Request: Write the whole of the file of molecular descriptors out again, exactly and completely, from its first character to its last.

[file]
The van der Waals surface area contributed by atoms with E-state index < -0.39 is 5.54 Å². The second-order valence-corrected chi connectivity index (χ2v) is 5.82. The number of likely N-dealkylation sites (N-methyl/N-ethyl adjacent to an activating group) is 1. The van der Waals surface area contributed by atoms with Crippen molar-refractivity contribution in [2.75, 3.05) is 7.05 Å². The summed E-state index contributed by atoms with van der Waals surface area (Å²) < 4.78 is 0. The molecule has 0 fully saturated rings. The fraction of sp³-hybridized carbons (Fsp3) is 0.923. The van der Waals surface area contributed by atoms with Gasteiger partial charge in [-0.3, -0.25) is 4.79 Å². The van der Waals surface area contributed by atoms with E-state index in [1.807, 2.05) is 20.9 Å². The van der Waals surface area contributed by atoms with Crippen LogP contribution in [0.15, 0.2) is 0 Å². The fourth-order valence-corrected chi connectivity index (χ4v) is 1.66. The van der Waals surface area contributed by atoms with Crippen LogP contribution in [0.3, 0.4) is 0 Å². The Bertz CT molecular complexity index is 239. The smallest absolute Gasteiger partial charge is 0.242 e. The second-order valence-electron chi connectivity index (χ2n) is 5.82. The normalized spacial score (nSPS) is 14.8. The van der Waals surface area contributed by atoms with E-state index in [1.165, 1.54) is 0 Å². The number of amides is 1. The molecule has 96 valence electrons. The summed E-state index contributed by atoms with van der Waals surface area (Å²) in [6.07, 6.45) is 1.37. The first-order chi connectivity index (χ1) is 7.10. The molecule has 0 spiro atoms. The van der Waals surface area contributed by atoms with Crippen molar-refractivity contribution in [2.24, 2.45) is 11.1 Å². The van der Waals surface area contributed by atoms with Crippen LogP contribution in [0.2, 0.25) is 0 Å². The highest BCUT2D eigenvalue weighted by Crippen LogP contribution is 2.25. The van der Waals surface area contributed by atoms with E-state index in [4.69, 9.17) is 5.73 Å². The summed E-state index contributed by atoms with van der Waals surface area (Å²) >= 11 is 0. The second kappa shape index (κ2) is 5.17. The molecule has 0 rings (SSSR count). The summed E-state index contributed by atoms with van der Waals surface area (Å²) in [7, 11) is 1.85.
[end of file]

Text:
The van der Waals surface area contributed by atoms with E-state index < -0.39 is 5.54 Å². The second-order valence-corrected chi connectivity index (χ2v) is 5.82. The number of likely N-dealkylation sites (N-methyl/N-ethyl adjacent to an activating group) is 1. The van der Waals surface area contributed by atoms with Crippen molar-refractivity contribution in [2.75, 3.05) is 7.05 Å². The summed E-state index contributed by atoms with van der Waals surface area (Å²) < 4.78 is 0. The molecule has 0 fully saturated rings. The fraction of sp³-hybridized carbons (Fsp3) is 0.923. The van der Waals surface area contributed by atoms with Gasteiger partial charge in [-0.3, -0.25) is 4.79 Å². The van der Waals surface area contributed by atoms with E-state index in [1.807, 2.05) is 20.9 Å². The van der Waals surface area contributed by atoms with Crippen LogP contribution in [0.15, 0.2) is 0 Å². The fourth-order valence-corrected chi connectivity index (χ4v) is 1.66. The van der Waals surface area contributed by atoms with Crippen LogP contribution in [0.3, 0.4) is 0 Å². The Bertz CT molecular complexity index is 239. The smallest absolute Gasteiger partial charge is 0.242 e. The second-order valence-electron chi connectivity index (χ2n) is 5.82. The normalized spacial score (nSPS) is 14.8. The van der Waals surface area contributed by atoms with E-state index in [1.165, 1.54) is 0 Å². The number of amides is 1. The molecule has 96 valence electrons. The summed E-state index contributed by atoms with van der Waals surface area (Å²) in [6.07, 6.45) is 1.37. The first-order chi connectivity index (χ1) is 7.10. The molecule has 0 spiro atoms. The van der Waals surface area contributed by atoms with Crippen molar-refractivity contribution in [2.24, 2.45) is 11.1 Å². The van der Waals surface area contributed by atoms with Crippen LogP contribution in [0.2, 0.25) is 0 Å². The highest BCUT2D eigenvalue weighted by Crippen LogP contribution is 2.25. The van der Waals surface area contributed by atoms with E-state index in [4.69, 9.17) is 5.73 Å². The summed E-state index contributed by atoms with van der Waals surface area (Å²) >= 11 is 0. The second kappa shape index (κ2) is 5.17. The molecule has 0 rings (SSSR count). The summed E-state index contributed by atoms with van der Waals surface area (Å²) in [7, 11) is 1.85.